by Jean Zimmerman
June 19, 2012
Her story is captivating and, for the most part, her characters are likable in their own mysterious ways. She doesn't toy too much with exposition, which is nice, but this results in some cumbersome and repetitive writing in the first half of the story. She will make a point of telling us a fact one way and then, three pages later, telling us that same fact in a different way; it is almost as if she tried each of them but then couldn't decide which was better, and kept them both. But once the pacing picks up in the second half of the story, it's a lot better. The race to the conclusion is wonderfully written.
Zimmerman's frank handle on the grotesque is rather refreshing, as is the incorporation of a religion/myth system that is by the wayside. The mythology that serves as a background to the novel is beautifully rendered; the mythical creature that purportedly wreaks havoc on the town is one of Algonquian origins and, therefore, not on the normal radar, even for me, someone who loves that stuff.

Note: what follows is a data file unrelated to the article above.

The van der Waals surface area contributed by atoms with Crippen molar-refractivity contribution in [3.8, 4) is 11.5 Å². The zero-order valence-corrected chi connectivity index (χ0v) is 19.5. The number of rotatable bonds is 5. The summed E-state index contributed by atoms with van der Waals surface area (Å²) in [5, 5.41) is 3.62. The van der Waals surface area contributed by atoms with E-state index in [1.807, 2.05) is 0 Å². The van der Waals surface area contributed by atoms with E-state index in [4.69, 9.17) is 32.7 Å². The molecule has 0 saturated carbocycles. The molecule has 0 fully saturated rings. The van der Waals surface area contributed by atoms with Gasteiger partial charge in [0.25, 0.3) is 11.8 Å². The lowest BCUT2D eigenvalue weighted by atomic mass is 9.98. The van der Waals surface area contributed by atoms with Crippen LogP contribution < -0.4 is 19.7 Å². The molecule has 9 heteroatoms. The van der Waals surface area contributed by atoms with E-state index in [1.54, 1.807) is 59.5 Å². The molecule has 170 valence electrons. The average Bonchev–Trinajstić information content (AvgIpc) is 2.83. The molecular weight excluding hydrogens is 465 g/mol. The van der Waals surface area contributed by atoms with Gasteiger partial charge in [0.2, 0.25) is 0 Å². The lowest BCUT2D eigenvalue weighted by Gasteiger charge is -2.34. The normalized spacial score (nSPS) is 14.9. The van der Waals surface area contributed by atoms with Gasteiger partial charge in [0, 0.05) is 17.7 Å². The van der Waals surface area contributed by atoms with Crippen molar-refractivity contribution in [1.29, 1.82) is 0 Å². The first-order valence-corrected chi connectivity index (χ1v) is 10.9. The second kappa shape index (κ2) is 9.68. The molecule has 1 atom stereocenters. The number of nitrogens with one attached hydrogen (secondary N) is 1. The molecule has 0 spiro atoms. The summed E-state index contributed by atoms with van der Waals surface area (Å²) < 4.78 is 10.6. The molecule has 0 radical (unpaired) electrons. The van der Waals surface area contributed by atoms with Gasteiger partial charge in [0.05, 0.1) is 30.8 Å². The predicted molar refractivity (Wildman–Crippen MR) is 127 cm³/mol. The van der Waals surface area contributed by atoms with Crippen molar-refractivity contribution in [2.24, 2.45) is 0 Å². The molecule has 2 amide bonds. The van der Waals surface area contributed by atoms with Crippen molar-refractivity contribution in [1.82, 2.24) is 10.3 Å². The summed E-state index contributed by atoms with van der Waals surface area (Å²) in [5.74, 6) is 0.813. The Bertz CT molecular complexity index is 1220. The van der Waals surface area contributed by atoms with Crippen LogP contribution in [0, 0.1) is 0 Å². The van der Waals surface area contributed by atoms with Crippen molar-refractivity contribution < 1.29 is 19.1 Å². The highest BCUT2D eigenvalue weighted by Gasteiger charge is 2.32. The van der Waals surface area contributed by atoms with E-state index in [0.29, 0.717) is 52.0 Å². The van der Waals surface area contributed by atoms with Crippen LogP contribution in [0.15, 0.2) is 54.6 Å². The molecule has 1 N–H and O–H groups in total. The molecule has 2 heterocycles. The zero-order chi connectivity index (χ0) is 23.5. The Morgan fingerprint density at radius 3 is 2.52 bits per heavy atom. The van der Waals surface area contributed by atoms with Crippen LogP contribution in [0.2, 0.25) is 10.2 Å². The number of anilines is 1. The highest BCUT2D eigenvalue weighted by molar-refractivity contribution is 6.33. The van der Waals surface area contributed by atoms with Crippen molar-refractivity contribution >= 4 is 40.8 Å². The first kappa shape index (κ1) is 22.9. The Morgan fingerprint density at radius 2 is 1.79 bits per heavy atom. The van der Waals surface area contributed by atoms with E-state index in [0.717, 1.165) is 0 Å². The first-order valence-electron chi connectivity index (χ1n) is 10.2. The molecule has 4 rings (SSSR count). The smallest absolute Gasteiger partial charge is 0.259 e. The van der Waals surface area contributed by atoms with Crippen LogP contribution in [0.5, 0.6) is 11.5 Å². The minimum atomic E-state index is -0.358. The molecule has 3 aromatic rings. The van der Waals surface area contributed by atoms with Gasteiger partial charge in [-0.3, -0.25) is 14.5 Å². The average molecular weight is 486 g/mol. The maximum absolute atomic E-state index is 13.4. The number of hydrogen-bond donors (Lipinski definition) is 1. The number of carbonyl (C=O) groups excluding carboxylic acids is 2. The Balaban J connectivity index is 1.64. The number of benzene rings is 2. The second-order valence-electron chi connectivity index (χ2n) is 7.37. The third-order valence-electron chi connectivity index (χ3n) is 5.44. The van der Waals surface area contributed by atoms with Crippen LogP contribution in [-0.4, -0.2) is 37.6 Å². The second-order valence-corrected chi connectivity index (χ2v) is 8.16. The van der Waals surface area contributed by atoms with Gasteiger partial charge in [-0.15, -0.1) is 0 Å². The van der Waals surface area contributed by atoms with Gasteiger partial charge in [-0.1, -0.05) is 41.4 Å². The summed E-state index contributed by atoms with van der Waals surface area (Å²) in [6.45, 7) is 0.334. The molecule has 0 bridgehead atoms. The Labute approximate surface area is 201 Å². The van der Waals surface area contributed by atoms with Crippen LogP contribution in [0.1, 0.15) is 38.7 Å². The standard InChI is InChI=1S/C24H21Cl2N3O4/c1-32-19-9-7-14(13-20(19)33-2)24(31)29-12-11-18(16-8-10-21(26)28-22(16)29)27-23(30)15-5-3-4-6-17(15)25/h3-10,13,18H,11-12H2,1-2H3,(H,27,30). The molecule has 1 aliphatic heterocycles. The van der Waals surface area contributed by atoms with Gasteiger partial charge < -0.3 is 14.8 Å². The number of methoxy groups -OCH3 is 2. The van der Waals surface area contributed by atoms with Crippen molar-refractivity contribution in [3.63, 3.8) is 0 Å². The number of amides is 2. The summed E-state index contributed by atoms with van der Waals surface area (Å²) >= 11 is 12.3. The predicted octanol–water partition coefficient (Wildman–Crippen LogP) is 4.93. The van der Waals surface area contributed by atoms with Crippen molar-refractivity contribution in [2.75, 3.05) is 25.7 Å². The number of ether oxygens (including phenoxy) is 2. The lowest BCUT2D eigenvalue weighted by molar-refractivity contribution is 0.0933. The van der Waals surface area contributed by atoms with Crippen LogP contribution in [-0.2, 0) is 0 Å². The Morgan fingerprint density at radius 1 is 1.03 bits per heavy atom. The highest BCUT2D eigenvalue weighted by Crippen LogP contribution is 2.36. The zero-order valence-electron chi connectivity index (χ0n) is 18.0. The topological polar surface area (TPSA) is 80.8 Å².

The romance at the center of the novel is a bit clunky in its rush, and her mystery is much less well-fleshed out (oh god, that pun is not intended) than the historical aspects; it's not a very good mystery: the crimes are committed by just who you think they are, dont' bother with the breadcrumbs for this one. But it's a good story, rich in historical detail and full of interesting personalities (there's a pirate barkeep).
As far as early New York historical fiction about missing/dead children go, The Gods of Gotham had better execution (oh god, another one), but The Orphanmaster has a better villain (and a pirate!).